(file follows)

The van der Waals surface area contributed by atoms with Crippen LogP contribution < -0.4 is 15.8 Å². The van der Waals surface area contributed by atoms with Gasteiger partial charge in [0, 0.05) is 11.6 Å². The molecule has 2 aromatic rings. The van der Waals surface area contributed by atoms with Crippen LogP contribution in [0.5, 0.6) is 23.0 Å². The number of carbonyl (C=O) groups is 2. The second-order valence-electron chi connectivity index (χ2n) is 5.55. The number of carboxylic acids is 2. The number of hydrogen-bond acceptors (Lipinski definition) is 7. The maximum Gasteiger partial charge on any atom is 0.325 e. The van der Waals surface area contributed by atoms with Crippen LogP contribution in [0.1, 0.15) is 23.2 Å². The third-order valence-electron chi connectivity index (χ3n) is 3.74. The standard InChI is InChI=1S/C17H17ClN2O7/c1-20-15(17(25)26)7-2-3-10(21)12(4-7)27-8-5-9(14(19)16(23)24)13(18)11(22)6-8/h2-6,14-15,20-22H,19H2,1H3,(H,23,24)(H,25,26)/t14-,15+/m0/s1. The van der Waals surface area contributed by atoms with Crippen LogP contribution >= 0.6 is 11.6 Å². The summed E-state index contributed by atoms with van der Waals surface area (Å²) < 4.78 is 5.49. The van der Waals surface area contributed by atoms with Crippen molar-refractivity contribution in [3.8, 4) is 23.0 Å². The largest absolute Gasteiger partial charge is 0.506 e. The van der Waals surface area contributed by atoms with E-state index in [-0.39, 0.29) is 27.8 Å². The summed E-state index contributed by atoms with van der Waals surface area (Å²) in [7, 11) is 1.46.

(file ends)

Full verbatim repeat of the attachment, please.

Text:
The van der Waals surface area contributed by atoms with Crippen LogP contribution < -0.4 is 15.8 Å². The van der Waals surface area contributed by atoms with Gasteiger partial charge in [0, 0.05) is 11.6 Å². The molecule has 2 aromatic rings. The van der Waals surface area contributed by atoms with Crippen LogP contribution in [0.5, 0.6) is 23.0 Å². The number of carbonyl (C=O) groups is 2. The second-order valence-electron chi connectivity index (χ2n) is 5.55. The number of carboxylic acids is 2. The number of hydrogen-bond acceptors (Lipinski definition) is 7. The maximum Gasteiger partial charge on any atom is 0.325 e. The van der Waals surface area contributed by atoms with Crippen LogP contribution in [0.1, 0.15) is 23.2 Å². The third-order valence-electron chi connectivity index (χ3n) is 3.74. The standard InChI is InChI=1S/C17H17ClN2O7/c1-20-15(17(25)26)7-2-3-10(21)12(4-7)27-8-5-9(14(19)16(23)24)13(18)11(22)6-8/h2-6,14-15,20-22H,19H2,1H3,(H,23,24)(H,25,26)/t14-,15+/m0/s1. The van der Waals surface area contributed by atoms with Crippen LogP contribution >= 0.6 is 11.6 Å². The summed E-state index contributed by atoms with van der Waals surface area (Å²) < 4.78 is 5.49. The van der Waals surface area contributed by atoms with Crippen molar-refractivity contribution in [3.8, 4) is 23.0 Å². The largest absolute Gasteiger partial charge is 0.506 e. The van der Waals surface area contributed by atoms with E-state index in [-0.39, 0.29) is 27.8 Å². The summed E-state index contributed by atoms with van der Waals surface area (Å²) in [7, 11) is 1.46.